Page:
WORK        PUBLICATIONS        ABOUT        CONTACT  
   

                                                                                    


Parerga


2017-2019

brooches, re-purposed casting sprues
in bronze and nickel silver, stainless steel



>> In my jewellery series “Parerga”, I re-purposed casting sprues of sculptures into wearable pieces for the body. As the title implies, the project comments on the discipline devision between the fine and the applied arts as also the hierarchies imposed on them.

Parergo derives from the Greek language and refers to the element that stands next (par) to the main work (-ergo).
The word can describe a subordinate activity in addition to the original vocation, but it can also depict an accessory supplementing a larger and greater work.


In art history often the embellishment next to the central subject of an art piece has been called a parergo. The term has been coined by Kant in “Critique of Practical Reason” to discuss the ornamentation (Zieraten) around the main work, using as an example the gold gilded frame that surrounds the prime artwork, the painting. >>


In parallel to my main art jewellery practice I freelanced at a sculpture foundry in Berlin, casting large scale artworks in bronze, nickel silver and aluminum for the international art market. Involved in the production of Fine Art works for the worldwide art arena I observed how the art industry structures are build and I reflected on the separation among the art and craft practices.

The craft of casting large artworks employs a complex sprue system through which the liquid metal is channelled into the mould of the sculpture’s main body. The irregular structures grown on the surface of the sprues are random errors, generated during this casting process. These sprues are the last supporting elements to be detached from the final art pieces. I repurposed them further into wearable art pieces for the body by forging them into shapes that resemble gilded frames, linking them back the idea of a “parergo”.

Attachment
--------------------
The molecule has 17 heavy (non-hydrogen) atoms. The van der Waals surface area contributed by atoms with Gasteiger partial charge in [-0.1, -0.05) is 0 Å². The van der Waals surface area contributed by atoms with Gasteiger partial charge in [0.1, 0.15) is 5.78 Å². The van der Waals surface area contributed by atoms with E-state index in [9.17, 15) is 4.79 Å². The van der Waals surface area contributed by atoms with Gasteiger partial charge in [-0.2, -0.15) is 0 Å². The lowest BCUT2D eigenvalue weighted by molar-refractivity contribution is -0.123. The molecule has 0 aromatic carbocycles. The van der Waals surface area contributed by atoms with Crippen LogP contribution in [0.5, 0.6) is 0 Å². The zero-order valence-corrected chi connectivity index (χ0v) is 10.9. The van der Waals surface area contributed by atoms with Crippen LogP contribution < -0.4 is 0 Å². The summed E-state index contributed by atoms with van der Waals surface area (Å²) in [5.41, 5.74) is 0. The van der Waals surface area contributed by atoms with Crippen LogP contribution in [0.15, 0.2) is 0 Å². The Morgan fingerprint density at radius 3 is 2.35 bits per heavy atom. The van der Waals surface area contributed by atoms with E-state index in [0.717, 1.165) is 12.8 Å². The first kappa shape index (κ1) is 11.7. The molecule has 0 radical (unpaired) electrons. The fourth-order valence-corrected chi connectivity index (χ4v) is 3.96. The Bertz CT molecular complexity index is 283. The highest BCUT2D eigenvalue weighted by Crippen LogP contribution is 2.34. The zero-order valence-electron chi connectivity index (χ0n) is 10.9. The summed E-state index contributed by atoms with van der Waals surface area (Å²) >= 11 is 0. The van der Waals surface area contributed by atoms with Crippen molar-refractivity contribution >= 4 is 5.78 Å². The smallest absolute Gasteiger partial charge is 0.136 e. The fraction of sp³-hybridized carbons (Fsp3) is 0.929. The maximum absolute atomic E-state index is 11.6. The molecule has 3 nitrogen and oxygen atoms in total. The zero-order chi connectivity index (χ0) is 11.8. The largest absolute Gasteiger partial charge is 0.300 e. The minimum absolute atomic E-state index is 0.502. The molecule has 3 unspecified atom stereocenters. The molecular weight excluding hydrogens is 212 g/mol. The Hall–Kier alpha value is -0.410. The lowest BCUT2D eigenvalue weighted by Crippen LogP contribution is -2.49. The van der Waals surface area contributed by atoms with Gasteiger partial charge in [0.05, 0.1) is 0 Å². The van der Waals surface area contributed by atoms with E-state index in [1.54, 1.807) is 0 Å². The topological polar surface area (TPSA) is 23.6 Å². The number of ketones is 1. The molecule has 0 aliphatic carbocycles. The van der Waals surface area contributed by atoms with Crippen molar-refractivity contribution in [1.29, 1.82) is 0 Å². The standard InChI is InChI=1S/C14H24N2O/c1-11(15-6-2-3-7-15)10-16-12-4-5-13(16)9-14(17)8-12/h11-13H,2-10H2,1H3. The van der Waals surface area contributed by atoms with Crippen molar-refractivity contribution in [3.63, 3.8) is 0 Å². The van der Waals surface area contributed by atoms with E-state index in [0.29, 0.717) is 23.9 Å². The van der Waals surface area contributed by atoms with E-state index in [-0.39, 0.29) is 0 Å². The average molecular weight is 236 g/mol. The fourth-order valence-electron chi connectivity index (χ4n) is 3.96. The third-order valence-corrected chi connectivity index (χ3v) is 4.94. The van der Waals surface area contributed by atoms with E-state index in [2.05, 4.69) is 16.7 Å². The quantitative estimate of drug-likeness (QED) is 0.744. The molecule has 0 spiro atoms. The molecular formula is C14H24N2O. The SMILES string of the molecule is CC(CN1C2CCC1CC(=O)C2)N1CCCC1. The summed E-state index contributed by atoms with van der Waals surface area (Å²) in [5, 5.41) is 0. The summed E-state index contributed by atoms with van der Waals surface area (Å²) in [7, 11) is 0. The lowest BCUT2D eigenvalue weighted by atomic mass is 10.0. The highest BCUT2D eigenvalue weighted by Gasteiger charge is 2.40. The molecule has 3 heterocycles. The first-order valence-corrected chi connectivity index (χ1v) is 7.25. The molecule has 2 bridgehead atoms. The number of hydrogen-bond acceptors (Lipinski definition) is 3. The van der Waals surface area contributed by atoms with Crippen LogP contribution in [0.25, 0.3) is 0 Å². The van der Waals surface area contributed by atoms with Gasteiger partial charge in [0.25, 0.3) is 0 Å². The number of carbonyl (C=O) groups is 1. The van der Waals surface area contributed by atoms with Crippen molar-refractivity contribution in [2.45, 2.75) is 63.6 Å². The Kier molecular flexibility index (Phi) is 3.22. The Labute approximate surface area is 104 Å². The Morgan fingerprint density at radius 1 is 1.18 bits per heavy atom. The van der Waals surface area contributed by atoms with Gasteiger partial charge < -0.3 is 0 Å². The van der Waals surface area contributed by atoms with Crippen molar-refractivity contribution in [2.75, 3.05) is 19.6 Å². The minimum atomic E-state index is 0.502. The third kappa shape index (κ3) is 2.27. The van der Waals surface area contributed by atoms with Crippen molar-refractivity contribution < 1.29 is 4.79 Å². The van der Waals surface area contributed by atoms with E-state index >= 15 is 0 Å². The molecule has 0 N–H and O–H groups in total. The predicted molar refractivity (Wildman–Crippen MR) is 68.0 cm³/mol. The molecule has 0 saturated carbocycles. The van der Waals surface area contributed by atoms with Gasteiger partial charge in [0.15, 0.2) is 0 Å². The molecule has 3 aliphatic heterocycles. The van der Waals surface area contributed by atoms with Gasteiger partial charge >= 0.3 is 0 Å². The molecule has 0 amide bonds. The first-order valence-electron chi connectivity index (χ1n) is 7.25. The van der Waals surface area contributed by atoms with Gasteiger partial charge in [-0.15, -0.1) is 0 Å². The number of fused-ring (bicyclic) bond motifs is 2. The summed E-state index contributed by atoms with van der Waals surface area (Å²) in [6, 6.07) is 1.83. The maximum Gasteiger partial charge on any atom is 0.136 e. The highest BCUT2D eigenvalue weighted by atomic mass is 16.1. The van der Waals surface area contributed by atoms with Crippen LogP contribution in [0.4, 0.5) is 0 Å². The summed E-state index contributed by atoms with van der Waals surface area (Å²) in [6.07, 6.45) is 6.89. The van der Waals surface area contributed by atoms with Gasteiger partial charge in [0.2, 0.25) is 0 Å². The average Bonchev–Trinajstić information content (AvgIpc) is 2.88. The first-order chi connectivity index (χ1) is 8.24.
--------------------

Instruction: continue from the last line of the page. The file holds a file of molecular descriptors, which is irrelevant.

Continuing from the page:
Derrida deconstructed the term further in “The Truth in Painting”, where he investigated the relationship between the work of art, its frame, and its milieu in the visual arts. He interpreted the frame literally, as the physical boundary between the painting and its surroundings, but also metaphorically, drawing attention to the work’s cultural context. >>




The parergo puts the work in perspective, it is an action of reflective thought through isolation.
Its function is to contextualise what is being framed, to make meaning.
A frame is simultaneously the limit to a beginning and to an end, it protects its content and exposes it at the same time.

Craft is embedded within art creation, it is its core component.
Recent craft theory has engaged with the idea of the parergo due to its decorative function. But if it is the frame that puts the work in context and supports its meaning, then as Derrida argues, a painting needs its frame as much as a frame needs its painting.

The sprues are transformed into wearable art pieces for the body by forging them into frames of an empty content.
And what a frame is to a work of art, this is what jewellery becomes for the body. It signifies context.


2017 / Vivi Touloumidi
           



installation view,  Maurer Zilioli Contemporary Arts gallery, 
in room 2, MJW, Munich, DE, 2019








public collection:
• Schmuckmuseum Pforzheim, DE, 2018


selected publications:
• SCHMUCKISMUS, Die Neue Sammlung,
   Pinakothek der Moderne, catalogue, Munich, DE, 2019
• KORU 6, International Contemporary Jewellery,
catalogue, Imatra, FI, 2018